chunk_size => 500, max_workers => 3,
    gather => preserve_order
 );

 ## Chunking requires one to loop inside the code block.
 my @input_data = (0 .. 18000 - 1);

 $mce->forchunk( \@input_data, sub {
    my ($mce, $chunk_ref, $chunk_id) = @_;
    my (@n, @result);

    foreach ( @{ $chunk_ref } ) {
       push @n, $_;
       push @result, sqrt($_);
    }

    MCE->gather($chunk_id, \@n, \@result);
 });

Finally, chunking with the L<MCE::Loop> model.

 use MCE::Loop;

 sub preserve_order {
    ...
 }

 MCE::Loop->init(
    chunk_size => 500, max_workers => 3,
    gather => preserve_order
 );

 ## Chunking requires one to loop inside the code block.
 my @input_data = (0 .. 18000 - 1);

 mce_loop {
    my ($mce, $chunk_ref, $chunk_id) = @_;
    my (@n, @result);

    foreach ( @{ $chunk_ref } ) {
       push @n, $_;
       push @result, sqrt($_);
    }

    MCE->gather($chunk_id, \@n, \@result);

 } @input_data;

 MCE::Loop->finish;

=head1 DEMO APPLYING SEQUENCES WITH USER_TASKS

The following is an extract from the seq_demo.pl example included with MCE. 
Think of having several MCEs running in parallel. The sequence and chunk_size
options may be specified uniquely per each task.

The input scalar $_ (not shown below) contains the same value as $seq_n in
user_func.

 use MCE;
 use Time::HiRes 'sleep';

 ## Run with seq_demo.pl | sort

 sub user_func {
    my ($mce, $seq_n, $chunk_id) = @_;

    my $wid      = MCE->wid;
    my $task_id  = MCE->task_id;
    my $task_wid = MCE->task_wid;

    if (ref $seq_n eq 'ARRAY') {
       ## seq_n or $_ is an array reference when chunk_size > 1
       foreach (@{ $seq_n }) {
          MCE->printf(
             "task_id %d: seq_n %s: chunk_id %d: wid %d: task_wid %d\n",
             $task_id,    $_,       $chunk_id,   $wid,   $task_wid
          );
       }
    }
    else {
       MCE->printf(
          "task_id %d: seq_n %s: chunk_id %d: wid %d: task_wid %d\n",
          $task_id,    $seq_n,   $chunk_id,   $wid,   $task_wid
       );
    }

    sleep 0.003;

    return;
 }

 ## Each task can be configured uniquely.

 my $mce = MCE->new(
    user_tasks => [{
       max_workers => 2,
       chunk_size  => 1,
       sequence    => { begin => 11, end => 19, step => 1 },
       user_func   => \&user_func
    },{
       max_workers => 2,
       chunk_size  => 5,
       sequence    => { begin => 21, end => 29, step => 1 },
       user_func   => \&user_func
    },{
       max_workers => 2,
       chunk_size  => 3,
       sequence    => { begin => 31, end => 39, step => 1 },
       user_func   => \&user_func
    }]
 );

 $mce->run;

 -- Output

 task_id 0: seq_n 11: chunk_id 1: wid 2: task_wid 2
 task_id 0: seq_n 12: chunk_id 2: wid 1: task_wid 1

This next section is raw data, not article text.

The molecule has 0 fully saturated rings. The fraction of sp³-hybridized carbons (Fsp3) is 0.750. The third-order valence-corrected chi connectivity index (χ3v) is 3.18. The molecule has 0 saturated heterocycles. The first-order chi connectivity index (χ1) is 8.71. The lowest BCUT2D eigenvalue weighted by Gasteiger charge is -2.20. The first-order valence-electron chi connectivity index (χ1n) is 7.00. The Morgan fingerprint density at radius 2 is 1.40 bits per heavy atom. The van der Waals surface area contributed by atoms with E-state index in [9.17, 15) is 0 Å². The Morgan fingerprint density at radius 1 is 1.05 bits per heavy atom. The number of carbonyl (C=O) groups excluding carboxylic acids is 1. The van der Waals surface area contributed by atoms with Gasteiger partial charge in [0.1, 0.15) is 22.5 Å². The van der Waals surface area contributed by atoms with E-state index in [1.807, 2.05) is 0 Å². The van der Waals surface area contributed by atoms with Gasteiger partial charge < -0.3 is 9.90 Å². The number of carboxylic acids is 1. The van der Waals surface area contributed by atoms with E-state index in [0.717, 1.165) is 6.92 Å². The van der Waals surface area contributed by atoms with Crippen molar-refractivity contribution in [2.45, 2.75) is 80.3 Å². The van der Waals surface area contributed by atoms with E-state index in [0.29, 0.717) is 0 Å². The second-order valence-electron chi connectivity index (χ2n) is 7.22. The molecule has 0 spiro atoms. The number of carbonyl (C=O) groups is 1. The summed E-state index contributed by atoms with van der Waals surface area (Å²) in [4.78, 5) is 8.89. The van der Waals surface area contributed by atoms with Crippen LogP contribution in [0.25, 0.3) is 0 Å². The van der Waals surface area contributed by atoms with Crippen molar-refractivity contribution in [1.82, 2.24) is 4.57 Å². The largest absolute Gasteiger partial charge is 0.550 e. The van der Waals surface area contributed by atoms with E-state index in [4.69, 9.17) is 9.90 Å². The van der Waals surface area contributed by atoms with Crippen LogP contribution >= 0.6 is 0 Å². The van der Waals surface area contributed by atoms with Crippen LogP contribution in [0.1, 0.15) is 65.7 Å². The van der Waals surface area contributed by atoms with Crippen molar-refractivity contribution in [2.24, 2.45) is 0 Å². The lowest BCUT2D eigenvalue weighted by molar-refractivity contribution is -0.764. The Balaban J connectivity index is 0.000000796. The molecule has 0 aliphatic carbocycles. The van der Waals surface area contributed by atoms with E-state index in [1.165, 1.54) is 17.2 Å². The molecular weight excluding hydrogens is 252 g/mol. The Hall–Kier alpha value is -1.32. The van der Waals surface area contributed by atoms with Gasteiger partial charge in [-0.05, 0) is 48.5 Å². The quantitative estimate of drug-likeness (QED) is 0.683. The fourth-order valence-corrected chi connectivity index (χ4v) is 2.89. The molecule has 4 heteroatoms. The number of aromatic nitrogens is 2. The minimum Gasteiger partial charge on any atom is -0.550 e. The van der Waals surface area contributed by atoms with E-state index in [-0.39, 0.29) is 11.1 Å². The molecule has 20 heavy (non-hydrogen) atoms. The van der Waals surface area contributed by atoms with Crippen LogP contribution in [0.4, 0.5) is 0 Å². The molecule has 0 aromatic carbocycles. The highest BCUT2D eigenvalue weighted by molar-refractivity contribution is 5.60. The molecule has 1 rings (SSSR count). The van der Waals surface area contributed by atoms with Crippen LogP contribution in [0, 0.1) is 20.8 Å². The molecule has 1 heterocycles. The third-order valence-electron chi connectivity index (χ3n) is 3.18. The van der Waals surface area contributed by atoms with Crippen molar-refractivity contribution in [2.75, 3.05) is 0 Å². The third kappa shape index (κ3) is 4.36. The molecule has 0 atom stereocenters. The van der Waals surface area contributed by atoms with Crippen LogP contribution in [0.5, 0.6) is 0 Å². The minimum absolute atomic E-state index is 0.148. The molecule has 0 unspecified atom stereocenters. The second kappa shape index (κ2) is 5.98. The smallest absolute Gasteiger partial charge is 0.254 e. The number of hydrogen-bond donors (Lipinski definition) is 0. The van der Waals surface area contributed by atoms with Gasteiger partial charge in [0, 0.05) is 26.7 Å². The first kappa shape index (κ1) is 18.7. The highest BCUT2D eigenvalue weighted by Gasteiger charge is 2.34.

task_id 0: seq_n 13: chunk_id 3: wid 2: task_wid 2
 task_id 0: seq_n 14: chunk_id 4: wid 1: task_wid 1
 task_id 0: seq_n 15: chunk_id 5: wid 2: task_wid 2
 task_id 0: seq_n 16: chunk_id 6: wid 1: task_wid 1
 task_id 0: seq_n 17: chunk_id 7: wid 2: task_wid 2
 task_id 0: seq_n 18: chunk_id 8: wid 1: task_wid 1
 task_id 0: seq_n 19: chunk_id 9: wid 2: task_wid 2
 task_id 1: seq_n 21: chunk_id 1: wid 3: task_wid 1
 task_id 1: seq_n 22: chunk_id 1: wid 3: task_wid 1
 task_id 1: seq_n 23: chunk_id 1: wid 3: task_wid 1
 task_id 1: seq_n 24: chunk_id 1: wid 3: task_wid 1
 task_id 1: seq_n 25: chunk_id 1: wid 3: task_wid 1
 task_id 1: seq_n 26: chunk_id 2: wid 4: task_wid 2
 task_id 1: seq_n 27: chunk_id 2: wid 4: task_wid 2
 task_id 1: seq_n 28: chunk_id 2: wid 4: task_wid 2
 task_id 1: seq_n 29: chunk_id 2: wid 4: task_wid 2
 task_id 2: seq_n 31: chunk_id 1: wid 5: task_wid 1
 task_id 2: seq_n 32: chunk_id 1: wid 5: task_wid 1
 task_id 2: seq_n 33: chunk_id 1: wid 5: task_wid 1
 task_id 2: seq_n 34: chunk_id 2: wid 6: task_wid 2
 task_id 2: seq_n 35: chunk_id 2: wid 6: task_wid 2
 task_id 2: seq_n 36: chunk_id 2: wid 6: task_wid 2
 task_id 2: seq_n 37: chunk_id 3: wid 5: task_wid 1
 task_id 2: seq_n 38: chunk_id 3: wid 5: task_wid 1
 task_id 2: seq_n 39: chunk_id 3: wid 5: task_wid 1

=head1 GLOBALLY SCOPED VARIABLES AND MCE MODELS

It is possible that Perl may create a new code ref on subsequent runs causing
MCE models to re-spawn. One solution to this is to declare global variables,
referenced by workers, with "our" instead of "my".

Let's take a look. The $i variable is declared with my and being reference in
both user_begin and mce_loop blocks. This will cause Perl to create a new code
ref for mce_loop on subsequent runs.

 use MCE::Loop;

 my $i = 0;   ## <-- this is the reason, try our instead

 MCE::Loop->init(
    user_begin => sub {
       print "process_id: $$\n" if MCE->wid == 1;
       $i++;
    },
    chunk_size => 1, max_workers => 'auto',
 );

 for (1..2) {
    ## Perl creates another code block ref causing workers
    ## to re-spawn on subsequent runs.
    print "\n"; mce_loop { print "$i: $_\n" } 1..4;